“True Education—True Religion,” Ensign, Jan. 1980, 74
It is my opinion that the roots of all education over the centuries are essentially religious. Education, and in fact religious education, has existed from time immemorial. I am aware of no culture, primitive or otherwise, that is not very much concerned with at least informal education, and even primitive cultures have placed more formal emphasis on religious education. I certainly do not mean by this that all education in all cultures has been based on truth. In fact, there have been many abuses, to the extent that some of the most grievous of man’s sins against man have been perpetrated in the name of religion.
Perhaps this is one of the basic reasons why in our society today we observe the phenomenon of a conscious effort to secularize education, thus endangering the moral and character development of people. Even as early as Plato’s day, he defined education as teaching those principles of character and morality that have been pronounced right by law and confirmed as truly right by the experience of the oldest and most just. (Robert Ulbich, History of Educational Thought, New York, American Book, 1950, p. 6.) Today it is painfully apparent that we live in a period that Alvin Toffler described as a time when the tempo of change and this process of secularization have arrived at a point in our civilization where institutions are overturned; values are shifted; and life’s most meaningful roots shrunk. (Alvin Toffler, Future Shock, New York, Bantam Books, Inc., 1972, p. 1.)
Of course, I believe that what we need as a human society is true education and true religion because I maintain that all true education is essentially religious and all true religion is essentially educational.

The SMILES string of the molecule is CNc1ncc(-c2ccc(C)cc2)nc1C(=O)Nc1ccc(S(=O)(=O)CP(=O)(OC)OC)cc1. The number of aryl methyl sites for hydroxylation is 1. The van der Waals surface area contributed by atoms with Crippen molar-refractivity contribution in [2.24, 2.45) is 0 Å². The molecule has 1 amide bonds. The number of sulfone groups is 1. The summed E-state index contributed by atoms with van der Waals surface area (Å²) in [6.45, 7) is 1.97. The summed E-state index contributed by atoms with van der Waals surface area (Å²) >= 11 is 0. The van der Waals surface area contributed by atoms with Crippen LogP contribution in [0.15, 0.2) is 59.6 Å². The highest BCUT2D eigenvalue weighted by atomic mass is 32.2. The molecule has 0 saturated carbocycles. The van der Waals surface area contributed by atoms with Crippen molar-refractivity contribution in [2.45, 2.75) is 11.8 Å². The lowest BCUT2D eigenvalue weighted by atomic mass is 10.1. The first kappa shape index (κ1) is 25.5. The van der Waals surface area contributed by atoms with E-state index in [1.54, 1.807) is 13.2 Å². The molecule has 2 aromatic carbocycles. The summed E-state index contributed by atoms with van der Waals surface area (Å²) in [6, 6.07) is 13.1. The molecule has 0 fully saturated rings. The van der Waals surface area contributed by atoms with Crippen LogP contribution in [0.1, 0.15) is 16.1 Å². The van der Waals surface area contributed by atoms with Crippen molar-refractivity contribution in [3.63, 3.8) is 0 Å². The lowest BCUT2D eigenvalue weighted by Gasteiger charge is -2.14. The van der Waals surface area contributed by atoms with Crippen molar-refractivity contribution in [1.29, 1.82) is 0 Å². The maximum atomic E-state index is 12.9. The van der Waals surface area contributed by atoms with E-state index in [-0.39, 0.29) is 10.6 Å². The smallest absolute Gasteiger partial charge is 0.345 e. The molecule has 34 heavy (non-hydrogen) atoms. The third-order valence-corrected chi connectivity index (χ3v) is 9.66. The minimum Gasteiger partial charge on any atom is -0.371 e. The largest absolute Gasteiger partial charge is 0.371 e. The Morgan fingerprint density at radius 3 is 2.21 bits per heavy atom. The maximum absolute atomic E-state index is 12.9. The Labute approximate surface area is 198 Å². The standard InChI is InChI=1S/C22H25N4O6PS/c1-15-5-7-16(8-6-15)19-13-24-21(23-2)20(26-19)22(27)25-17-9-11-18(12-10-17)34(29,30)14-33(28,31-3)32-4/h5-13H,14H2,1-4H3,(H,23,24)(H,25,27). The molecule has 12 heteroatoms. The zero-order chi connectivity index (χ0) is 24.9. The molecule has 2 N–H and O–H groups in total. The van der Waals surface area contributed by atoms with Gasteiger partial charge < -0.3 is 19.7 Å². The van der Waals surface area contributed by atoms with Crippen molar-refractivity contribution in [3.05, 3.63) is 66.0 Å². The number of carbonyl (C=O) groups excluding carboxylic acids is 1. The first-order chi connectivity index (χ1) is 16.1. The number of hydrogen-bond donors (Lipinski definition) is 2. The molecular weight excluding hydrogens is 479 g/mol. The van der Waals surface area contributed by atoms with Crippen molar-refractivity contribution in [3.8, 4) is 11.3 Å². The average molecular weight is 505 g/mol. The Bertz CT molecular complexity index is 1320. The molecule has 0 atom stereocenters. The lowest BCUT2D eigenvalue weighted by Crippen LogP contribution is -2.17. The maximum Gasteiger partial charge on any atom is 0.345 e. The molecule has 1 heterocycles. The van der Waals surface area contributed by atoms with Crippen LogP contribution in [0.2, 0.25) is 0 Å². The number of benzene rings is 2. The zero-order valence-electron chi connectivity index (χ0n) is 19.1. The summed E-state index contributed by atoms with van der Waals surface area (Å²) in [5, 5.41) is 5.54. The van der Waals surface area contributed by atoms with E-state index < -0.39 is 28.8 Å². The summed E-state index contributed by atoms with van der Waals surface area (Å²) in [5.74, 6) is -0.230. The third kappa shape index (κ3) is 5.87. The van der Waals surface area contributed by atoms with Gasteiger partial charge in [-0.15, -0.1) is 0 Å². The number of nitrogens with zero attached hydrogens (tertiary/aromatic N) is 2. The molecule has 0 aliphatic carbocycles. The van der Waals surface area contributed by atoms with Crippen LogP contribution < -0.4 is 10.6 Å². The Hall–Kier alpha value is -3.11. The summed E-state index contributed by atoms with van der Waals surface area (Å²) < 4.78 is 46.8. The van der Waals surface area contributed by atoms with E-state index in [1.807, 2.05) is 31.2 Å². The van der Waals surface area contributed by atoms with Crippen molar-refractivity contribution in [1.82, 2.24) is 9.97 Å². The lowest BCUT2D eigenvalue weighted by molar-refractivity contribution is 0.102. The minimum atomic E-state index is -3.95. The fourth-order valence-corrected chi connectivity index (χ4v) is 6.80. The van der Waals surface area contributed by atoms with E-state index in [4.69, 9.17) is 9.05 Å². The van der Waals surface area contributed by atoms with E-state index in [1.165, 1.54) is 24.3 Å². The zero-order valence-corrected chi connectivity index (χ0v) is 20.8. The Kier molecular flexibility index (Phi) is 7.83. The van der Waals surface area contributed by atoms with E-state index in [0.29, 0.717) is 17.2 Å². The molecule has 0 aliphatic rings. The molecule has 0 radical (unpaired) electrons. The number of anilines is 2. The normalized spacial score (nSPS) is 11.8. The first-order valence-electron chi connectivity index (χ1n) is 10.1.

I recall with warmth the faith-confirming experience that I had in my sophomore year of college in a human physiology course. Never before had the miracle of human life and the human body struck me with such power and conviction. I never did learn of what religious persuasion the professor was, but I shall never forget the impact on my life of what I learned and felt. That teacher was instrumental in helping me receive an expanded spiritual commitment that the genesis of life must be credited to a magnificent Creator and not chance.
I found great inspiration in a physics class and I discovered additional reverence for creation in a geology course. I shall never forget what I consider the religious educational experience I found in studying Spanish grammar, composition, and literature with one of the most effective and demanding teachers I have ever known at Brigham Young University. Far from being faith-destroying, I discovered that my experiences with psychology and philosophy became for me sources of strength to my faith. And, without embarrassment, I confess that on occasion I became misty-eyed with what I would describe as a spiritual experience by the beauty of some of the choice portions of poetry, literature, and music created by the masters.
If we as students and teachers would consider education generally with this perspective, can’t you see how much more spiritual and exciting learning and life would be? The search for truth would be constant, and though we recognize that a great amount of those things taught or written today are of little eternal value, we nevertheless would be motivated to continue our quest for ideas and truth by sifting through whatever chaff there may be for the kernels of wheat to nourish us or the pearls of thought to delight us. Then, our learning or education could become a “religious experience” and a source of immense satisfaction and happiness.
Joe J. Christensen, President, Missionary Training Center, Provo, Utah